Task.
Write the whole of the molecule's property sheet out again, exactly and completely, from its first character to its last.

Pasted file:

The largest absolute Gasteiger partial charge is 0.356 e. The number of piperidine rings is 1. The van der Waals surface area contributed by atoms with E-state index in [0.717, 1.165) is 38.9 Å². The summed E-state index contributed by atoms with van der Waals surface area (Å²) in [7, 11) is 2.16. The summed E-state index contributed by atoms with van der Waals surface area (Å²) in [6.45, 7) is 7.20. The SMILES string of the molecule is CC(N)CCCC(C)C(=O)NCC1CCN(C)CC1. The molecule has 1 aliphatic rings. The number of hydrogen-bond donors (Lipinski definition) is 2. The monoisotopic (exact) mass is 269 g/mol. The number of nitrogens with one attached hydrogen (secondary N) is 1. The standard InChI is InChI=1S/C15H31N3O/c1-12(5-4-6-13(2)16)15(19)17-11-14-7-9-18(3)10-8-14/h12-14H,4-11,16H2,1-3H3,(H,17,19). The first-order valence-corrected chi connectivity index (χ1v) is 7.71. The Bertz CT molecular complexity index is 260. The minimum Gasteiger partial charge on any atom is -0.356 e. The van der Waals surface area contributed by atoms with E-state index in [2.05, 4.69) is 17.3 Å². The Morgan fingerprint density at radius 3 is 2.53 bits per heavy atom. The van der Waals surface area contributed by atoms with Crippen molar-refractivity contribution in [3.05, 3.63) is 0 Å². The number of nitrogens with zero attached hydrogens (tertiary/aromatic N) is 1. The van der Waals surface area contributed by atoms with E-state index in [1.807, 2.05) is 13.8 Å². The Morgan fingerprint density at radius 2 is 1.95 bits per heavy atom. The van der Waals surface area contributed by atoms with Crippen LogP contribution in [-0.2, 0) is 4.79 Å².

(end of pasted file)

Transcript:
The largest absolute Gasteiger partial charge is 0.356 e. The number of piperidine rings is 1. The van der Waals surface area contributed by atoms with E-state index in [0.717, 1.165) is 38.9 Å². The summed E-state index contributed by atoms with van der Waals surface area (Å²) in [7, 11) is 2.16. The summed E-state index contributed by atoms with van der Waals surface area (Å²) in [6.45, 7) is 7.20. The SMILES string of the molecule is CC(N)CCCC(C)C(=O)NCC1CCN(C)CC1. The molecule has 1 aliphatic rings. The number of hydrogen-bond donors (Lipinski definition) is 2. The monoisotopic (exact) mass is 269 g/mol. The number of nitrogens with one attached hydrogen (secondary N) is 1. The standard InChI is InChI=1S/C15H31N3O/c1-12(5-4-6-13(2)16)15(19)17-11-14-7-9-18(3)10-8-14/h12-14H,4-11,16H2,1-3H3,(H,17,19). The first-order valence-corrected chi connectivity index (χ1v) is 7.71. The Bertz CT molecular complexity index is 260. The minimum Gasteiger partial charge on any atom is -0.356 e. The van der Waals surface area contributed by atoms with E-state index in [2.05, 4.69) is 17.3 Å². The Morgan fingerprint density at radius 3 is 2.53 bits per heavy atom. The van der Waals surface area contributed by atoms with Crippen molar-refractivity contribution in [3.05, 3.63) is 0 Å². The number of nitrogens with zero attached hydrogens (tertiary/aromatic N) is 1. The van der Waals surface area contributed by atoms with E-state index in [1.807, 2.05) is 13.8 Å². The Morgan fingerprint density at radius 2 is 1.95 bits per heavy atom. The van der Waals surface area contributed by atoms with Crippen LogP contribution in [-0.2, 0) is 4.79 Å².